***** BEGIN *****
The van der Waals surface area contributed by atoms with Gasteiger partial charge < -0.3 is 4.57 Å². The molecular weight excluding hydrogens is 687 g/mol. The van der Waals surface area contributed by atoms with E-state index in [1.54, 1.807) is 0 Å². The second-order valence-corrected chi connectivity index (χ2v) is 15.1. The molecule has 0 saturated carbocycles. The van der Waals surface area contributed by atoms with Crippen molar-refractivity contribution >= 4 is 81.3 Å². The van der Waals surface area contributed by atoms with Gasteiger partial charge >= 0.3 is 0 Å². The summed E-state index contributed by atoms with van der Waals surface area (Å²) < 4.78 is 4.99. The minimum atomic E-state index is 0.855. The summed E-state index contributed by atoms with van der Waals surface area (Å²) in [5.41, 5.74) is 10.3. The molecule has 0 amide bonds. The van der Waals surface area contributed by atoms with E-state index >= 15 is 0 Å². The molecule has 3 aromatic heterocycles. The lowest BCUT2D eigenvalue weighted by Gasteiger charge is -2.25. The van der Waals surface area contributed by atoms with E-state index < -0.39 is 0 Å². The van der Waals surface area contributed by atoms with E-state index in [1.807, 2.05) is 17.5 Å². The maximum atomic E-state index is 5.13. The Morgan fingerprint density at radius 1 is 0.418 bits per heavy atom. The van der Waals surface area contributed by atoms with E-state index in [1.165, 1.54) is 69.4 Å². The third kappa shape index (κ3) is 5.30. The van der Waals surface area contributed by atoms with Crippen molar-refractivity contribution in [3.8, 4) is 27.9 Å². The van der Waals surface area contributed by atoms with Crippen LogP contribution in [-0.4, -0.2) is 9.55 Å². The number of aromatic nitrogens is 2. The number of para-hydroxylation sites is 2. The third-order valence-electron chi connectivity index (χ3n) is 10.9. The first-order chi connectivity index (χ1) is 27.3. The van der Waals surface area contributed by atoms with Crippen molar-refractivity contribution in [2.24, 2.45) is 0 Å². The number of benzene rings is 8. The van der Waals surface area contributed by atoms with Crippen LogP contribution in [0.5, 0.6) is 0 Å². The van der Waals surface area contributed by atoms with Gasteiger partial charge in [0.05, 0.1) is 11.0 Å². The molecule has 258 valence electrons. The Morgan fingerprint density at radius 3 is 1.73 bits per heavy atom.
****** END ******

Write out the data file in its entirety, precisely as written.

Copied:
The van der Waals surface area contributed by atoms with Gasteiger partial charge < -0.3 is 4.57 Å². The molecular weight excluding hydrogens is 687 g/mol. The van der Waals surface area contributed by atoms with E-state index in [1.54, 1.807) is 0 Å². The second-order valence-corrected chi connectivity index (χ2v) is 15.1. The molecule has 0 saturated carbocycles. The van der Waals surface area contributed by atoms with Crippen molar-refractivity contribution >= 4 is 81.3 Å². The van der Waals surface area contributed by atoms with Gasteiger partial charge >= 0.3 is 0 Å². The summed E-state index contributed by atoms with van der Waals surface area (Å²) < 4.78 is 4.99. The minimum atomic E-state index is 0.855. The summed E-state index contributed by atoms with van der Waals surface area (Å²) in [5.41, 5.74) is 10.3. The molecule has 0 amide bonds. The van der Waals surface area contributed by atoms with E-state index >= 15 is 0 Å². The molecule has 3 aromatic heterocycles. The lowest BCUT2D eigenvalue weighted by Gasteiger charge is -2.25. The van der Waals surface area contributed by atoms with E-state index < -0.39 is 0 Å². The van der Waals surface area contributed by atoms with E-state index in [1.807, 2.05) is 17.5 Å². The maximum atomic E-state index is 5.13. The Morgan fingerprint density at radius 1 is 0.418 bits per heavy atom. The van der Waals surface area contributed by atoms with E-state index in [1.165, 1.54) is 69.4 Å². The third kappa shape index (κ3) is 5.30. The van der Waals surface area contributed by atoms with Crippen molar-refractivity contribution in [3.8, 4) is 27.9 Å². The van der Waals surface area contributed by atoms with Crippen LogP contribution in [-0.4, -0.2) is 9.55 Å². The number of aromatic nitrogens is 2. The number of para-hydroxylation sites is 2. The third-order valence-electron chi connectivity index (χ3n) is 10.9. The first-order chi connectivity index (χ1) is 27.3. The van der Waals surface area contributed by atoms with Crippen molar-refractivity contribution in [2.24, 2.45) is 0 Å². The number of benzene rings is 8. The van der Waals surface area contributed by atoms with Crippen LogP contribution in [0.5, 0.6) is 0 Å². The van der Waals surface area contributed by atoms with Gasteiger partial charge in [0.05, 0.1) is 11.0 Å². The molecule has 258 valence electrons. The Morgan fingerprint density at radius 3 is 1.73 bits per heavy atom.